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Environmental Factor, January 2014

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Industry-academic collaboration streamlines decades of data

By Raj Gosavi

Carolyn Mattingly, Ph.D.

Shown, above, at a data integration meeting in July 2013 (see story), Mattingly, like many of her colleagues working in big data applications, feels that networking data about chemical-gene and chemical-protein interactions, as well as chemical-disease and gene-disease relationships, can help scientists develop novel hypotheses about the origins of environmentally influenced diseases. (Photo courtesy of Steve McCaw)

Knowing the toxic effects of pharmaceutical drugs is important in drug development as well as in environmental science, but the relevant data are typically scattered throughout the scientific literature and a host of independent databases. Increasingly, scientists are recognizing the compelling need for finding and integrating this information, systematically, using common search terminology to make the data useful and accessible for academic and industrial researchers, as well as the general public.

As demonstrated by a new study, (http://www.ncbi.nlm.nih.gov/pubmed/24288140)  funded in part by NIEHS, scientists at the pharmaceutical corporation Pfizer Inc. and academic researchers affiliated with the Comparative Toxicogenomics Database (CTD) (http://ctdbase.org/)  have made major progress toward that goal, by integrating information about the toxicity of more than 1,200 pharmaceutical drugs.

Molecular toxicologist Carolyn Mattingly, Ph.D., (http://harvest.cals.ncsu.edu/biology/index.cfm?pageID=4824&ID=2358)  associate professor at North Carolina State University (NCSU) and lead researcher on the study, has been directing development of CTD with NIEHS support since 2001 (see story). “We felt that the information that was lacking were the mechanisms that connect exposure to environmental chemicals with diseases,” she said.

CTD is a publicly available research resource developed initially at the Mount Desert Island Biological Laboratory, where Mattingly was affiliated prior to moving to NCSU in January 2012. “This is the only database out there that connects mechanisms of chemical action to potential impacts on human health,” Mattingly said. The collaboration with Pfizer, which took CTD biocurators — professional scientists who curate, collect, annotate, and validate information — a year to complete, significantly increased information about pharmaceutical and environmental chemicals.

Mapping hundreds of thousands of chemical-disease interactions

The database provides chemical-gene-disease information and associated functional and pathway data. The Pfizer collaboration specifically added data for chemicals that may be involved in cardiovascular, neurological, kidney, and liver disorders.

Current screening methods for drugs, although advanced, need to be complemented with newer methods for assessing compound toxicity. With the ability to predict toxic side effects of drugs, the database can potentially improve drug development, by allowing generation of new early-stage mechanistic screening of the drugs.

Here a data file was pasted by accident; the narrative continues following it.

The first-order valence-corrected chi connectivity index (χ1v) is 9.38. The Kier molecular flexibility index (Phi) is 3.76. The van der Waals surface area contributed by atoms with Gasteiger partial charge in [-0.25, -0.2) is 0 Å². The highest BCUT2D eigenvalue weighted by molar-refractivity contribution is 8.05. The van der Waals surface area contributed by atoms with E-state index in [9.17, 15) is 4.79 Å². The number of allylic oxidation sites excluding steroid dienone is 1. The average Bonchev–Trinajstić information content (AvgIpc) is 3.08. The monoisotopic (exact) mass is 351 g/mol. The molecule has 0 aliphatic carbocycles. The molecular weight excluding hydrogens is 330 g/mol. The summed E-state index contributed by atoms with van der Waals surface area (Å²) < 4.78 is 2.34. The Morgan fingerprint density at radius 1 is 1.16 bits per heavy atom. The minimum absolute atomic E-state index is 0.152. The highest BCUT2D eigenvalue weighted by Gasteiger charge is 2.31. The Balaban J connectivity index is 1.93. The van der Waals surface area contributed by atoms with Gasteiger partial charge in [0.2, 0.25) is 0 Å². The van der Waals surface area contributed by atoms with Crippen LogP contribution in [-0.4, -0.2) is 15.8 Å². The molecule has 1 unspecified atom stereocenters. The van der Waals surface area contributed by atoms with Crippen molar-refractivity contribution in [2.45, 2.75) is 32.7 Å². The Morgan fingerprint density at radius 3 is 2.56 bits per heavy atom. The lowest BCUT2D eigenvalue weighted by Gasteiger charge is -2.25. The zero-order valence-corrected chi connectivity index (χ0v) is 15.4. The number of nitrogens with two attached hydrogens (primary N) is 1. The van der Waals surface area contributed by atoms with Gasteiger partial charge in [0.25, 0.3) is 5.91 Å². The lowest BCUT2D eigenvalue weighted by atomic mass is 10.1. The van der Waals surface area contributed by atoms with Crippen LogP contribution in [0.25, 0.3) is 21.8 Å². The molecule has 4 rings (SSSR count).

Data collection and integration took advantage of Pfizer’s efficient text-mining procedures, focusing on select chemicals, combined with CTD’s manual curation of more than 88,000 research articles. The information from the scientific literature was then integrated with the existing database to expand its network of chemical-gene-disease interactions.

Highlighting the common goal of the collaboration with Pfizer, Mattingly said, “It was a win-win situation. What pharmaceutical companies are trying to do is essentially what environmental scientists are trying to do — understand and prevent toxicity.”

“The type of partnership demonstrated by the success of this joint Pfizer-CTD effort is essential to translating scientific data and knowledge into meaningful information that can be utilized to advance our understanding of environmental agents and their impacts and ultimately to improving public health,” said Allen Dearry, Ph.D., director of the NIEHS Office of Scientific Information Management.

Data from CTD is increasingly cited and integrated with other biological databases, thereby enhancing access to the information. As she looked forward to further developments in CTD, Mattingly observed, “We continue to work closely with collaborators to develop additional tools and data modules to improve the utility of the database.”

Citation: Davis AP, Wiegers TC, Roberts PM, King BL, Lay JM, Lennon-Hopkins K, Sciaky D, Johnson R, Keating H, Greene N, Hernandez R, McConnell KJ, Enayetallah AE, Mattingly CJ. (http://www.ncbi.nlm.nih.gov/pubmed/24288140)  2013. A CTD-Pfizer collaboration: manual curation of 88,000 scientific articles text mined for drug-disease and drug-phenotype interactions. Database 2013; doi:10.1093/database/bat080.

(Raj Gosavi, Ph.D., is a research fellow in the NIEHS Structure and Function Research Group.)




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